John Oliver Takes on Food Waste on Last Week Tonight (HBO)
Breaking news: In last Sunday’s episode of Last Week Tonight, John Oliver took on the topic of food waste, citing some staggering figures. Americans throw away $165 billion of food every year, which works out to about 20 lbs. of wasted food per person per month. Almost 40% of the food produced in America is never consumed and instead ends up in landfills.
Oliver breaks down exactly why this is bad:
- Although we throw out vast quantities of food, 50 million Americans still live in food-insecure households, meaning that they struggle to put enough food on the table at some point throughout the year.
- With the drought going on and water more scarce than ever, it’s not only the food itself that is being wasted, it’s the resources put into growing the food and the labor involved in producing it.
- The massive amounts of food filling landfills do not have access to sufficient oxygen when they decompose, meaning that they go through anaerobic decomposition and release methane gas into the atmosphere, one of the main contributors to the greenhouse effect.
He also breaks down why there is so much food waste in the first place:
- There are no federally-mandated standards for expiration dates, so food producers purposely bump up “sell by” dates to encourage shoppers to continue buying fresh products, even though the food would have been safe to eat after that date.
- Farmers and grocery stores won’t even bother trying to sell “aesthetically unappealing” produce because we as a society are ingrained to only trust the most perfect-looking fruits and vegetables.
- Grocery stores purposely overstock produce, because shoppers won’t buy the last item left on the stand, thinking there is something wrong with it.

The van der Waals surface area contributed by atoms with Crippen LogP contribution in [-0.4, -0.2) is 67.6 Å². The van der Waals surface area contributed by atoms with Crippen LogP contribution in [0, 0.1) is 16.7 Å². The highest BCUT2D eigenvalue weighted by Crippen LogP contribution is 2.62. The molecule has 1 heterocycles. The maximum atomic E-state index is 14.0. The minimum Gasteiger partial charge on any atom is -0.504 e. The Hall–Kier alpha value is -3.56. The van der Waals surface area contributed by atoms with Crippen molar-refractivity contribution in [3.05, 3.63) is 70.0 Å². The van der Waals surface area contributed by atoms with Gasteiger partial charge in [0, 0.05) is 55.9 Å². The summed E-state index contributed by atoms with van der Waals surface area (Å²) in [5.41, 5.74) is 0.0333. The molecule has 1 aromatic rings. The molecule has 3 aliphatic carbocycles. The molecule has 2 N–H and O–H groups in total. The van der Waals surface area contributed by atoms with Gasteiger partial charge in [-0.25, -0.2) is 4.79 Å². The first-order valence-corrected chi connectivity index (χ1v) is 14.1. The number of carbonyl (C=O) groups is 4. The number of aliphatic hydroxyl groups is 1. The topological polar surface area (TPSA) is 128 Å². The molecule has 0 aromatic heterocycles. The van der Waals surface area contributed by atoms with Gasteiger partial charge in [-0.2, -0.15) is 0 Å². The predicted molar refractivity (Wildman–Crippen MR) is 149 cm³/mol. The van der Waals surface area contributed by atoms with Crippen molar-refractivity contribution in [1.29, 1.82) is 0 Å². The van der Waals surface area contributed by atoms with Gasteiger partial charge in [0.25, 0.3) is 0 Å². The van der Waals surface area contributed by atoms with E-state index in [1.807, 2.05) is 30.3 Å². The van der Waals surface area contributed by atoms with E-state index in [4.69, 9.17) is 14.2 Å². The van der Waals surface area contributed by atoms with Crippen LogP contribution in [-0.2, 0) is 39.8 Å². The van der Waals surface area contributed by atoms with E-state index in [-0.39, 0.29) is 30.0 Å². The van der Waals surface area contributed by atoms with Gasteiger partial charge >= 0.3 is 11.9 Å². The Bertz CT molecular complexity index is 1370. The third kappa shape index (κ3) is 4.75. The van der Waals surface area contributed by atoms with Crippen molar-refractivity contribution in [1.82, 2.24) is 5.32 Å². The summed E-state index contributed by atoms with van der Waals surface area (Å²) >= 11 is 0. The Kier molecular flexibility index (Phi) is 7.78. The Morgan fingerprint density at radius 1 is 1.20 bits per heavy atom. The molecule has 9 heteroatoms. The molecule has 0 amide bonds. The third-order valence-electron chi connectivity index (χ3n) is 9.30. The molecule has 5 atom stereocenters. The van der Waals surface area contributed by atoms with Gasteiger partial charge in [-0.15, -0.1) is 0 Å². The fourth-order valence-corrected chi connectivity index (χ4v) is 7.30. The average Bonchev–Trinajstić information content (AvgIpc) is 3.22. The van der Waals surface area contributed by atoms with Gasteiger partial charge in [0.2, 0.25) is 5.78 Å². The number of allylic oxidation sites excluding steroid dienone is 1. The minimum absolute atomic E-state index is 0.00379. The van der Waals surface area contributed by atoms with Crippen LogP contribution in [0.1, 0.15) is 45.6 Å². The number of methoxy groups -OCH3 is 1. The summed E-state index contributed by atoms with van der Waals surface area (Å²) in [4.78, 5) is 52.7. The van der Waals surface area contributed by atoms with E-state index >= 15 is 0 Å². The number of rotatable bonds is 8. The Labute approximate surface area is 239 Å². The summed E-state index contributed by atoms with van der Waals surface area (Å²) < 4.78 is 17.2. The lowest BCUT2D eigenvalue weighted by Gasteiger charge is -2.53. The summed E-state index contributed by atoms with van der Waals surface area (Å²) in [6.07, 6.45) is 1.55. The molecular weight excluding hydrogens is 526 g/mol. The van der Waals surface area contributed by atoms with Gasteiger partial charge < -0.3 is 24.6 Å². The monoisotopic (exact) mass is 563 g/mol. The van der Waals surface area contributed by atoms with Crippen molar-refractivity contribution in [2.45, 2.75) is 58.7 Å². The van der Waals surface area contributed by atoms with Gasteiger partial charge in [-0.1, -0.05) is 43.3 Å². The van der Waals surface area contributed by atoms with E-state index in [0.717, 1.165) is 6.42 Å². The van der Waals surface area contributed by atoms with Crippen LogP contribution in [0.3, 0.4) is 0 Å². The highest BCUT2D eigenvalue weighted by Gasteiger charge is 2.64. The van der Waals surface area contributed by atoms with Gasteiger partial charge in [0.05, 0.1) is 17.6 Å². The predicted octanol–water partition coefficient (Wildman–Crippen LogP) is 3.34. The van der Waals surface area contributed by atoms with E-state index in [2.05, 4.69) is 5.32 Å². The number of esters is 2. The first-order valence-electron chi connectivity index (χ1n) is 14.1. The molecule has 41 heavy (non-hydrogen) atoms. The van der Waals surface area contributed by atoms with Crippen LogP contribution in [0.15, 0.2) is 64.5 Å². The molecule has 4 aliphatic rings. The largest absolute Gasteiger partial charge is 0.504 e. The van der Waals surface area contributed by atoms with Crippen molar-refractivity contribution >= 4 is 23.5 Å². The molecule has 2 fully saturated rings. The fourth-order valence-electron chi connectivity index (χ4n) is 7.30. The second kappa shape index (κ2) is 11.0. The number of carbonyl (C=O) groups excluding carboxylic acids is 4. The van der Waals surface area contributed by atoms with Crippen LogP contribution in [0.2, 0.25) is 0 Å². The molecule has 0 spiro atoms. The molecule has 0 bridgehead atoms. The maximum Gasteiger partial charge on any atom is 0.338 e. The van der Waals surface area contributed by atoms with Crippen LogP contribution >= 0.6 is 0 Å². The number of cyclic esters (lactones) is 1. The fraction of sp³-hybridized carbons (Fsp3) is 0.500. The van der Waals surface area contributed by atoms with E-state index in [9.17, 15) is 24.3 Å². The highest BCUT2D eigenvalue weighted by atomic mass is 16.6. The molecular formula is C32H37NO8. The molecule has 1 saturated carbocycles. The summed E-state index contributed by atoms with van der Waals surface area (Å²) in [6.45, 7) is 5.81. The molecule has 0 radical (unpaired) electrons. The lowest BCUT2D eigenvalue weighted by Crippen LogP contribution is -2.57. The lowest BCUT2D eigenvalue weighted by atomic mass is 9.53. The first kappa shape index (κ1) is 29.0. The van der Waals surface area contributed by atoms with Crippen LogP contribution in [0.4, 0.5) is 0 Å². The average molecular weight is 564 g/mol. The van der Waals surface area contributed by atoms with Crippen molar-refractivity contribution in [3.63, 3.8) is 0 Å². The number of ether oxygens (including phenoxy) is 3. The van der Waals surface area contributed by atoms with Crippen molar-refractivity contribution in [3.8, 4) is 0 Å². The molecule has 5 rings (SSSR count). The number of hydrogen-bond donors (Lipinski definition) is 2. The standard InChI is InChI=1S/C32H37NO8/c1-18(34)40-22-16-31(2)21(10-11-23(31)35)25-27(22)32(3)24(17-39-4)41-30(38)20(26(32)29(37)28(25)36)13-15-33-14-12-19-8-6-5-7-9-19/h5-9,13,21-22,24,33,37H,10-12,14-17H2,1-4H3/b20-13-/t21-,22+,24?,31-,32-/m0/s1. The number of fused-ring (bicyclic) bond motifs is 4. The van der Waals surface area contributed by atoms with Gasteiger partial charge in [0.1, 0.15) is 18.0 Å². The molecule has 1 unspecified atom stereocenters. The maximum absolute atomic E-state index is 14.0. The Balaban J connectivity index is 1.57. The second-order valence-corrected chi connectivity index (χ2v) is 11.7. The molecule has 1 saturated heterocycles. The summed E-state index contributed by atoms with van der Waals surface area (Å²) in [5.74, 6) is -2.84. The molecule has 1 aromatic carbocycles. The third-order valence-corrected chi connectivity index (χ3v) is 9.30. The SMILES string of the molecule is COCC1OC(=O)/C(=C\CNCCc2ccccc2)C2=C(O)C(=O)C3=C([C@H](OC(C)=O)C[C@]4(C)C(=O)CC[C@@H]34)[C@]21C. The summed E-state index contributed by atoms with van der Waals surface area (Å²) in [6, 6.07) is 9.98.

- The process of donating food is costly to food producers, who find it cheaper and easier to just throw unwanted food in the trash.
- People have an irrational fear of being sued if they donate “expired” food to food banks and someone gets sick from the food, even though there is no legal precedent of this occurring.
One of the solutions that Oliver offers is for the federal government to incentivize food donations by offering tax credits to companies that donate their unwanted or expired food. There have been some programs like this in place, but nothing permanent, therefore making it difficult for smaller companies to plan their finances ahead of time if they don’t know whether or not they will receive tax credits at the end of the year. Earlier this year, a bill to make these tax credits permanent was going through Congress, but it eventually got stripped of all its content relating to food donations and become something else entirely.
Another solution he proposes is for us, the consumers, to do our part by buying “ugly produce.” Companies like Imperfect Produce are trying to get us to do exactly that by working with grocery stores to sell irregular-looking produce at discounted rates.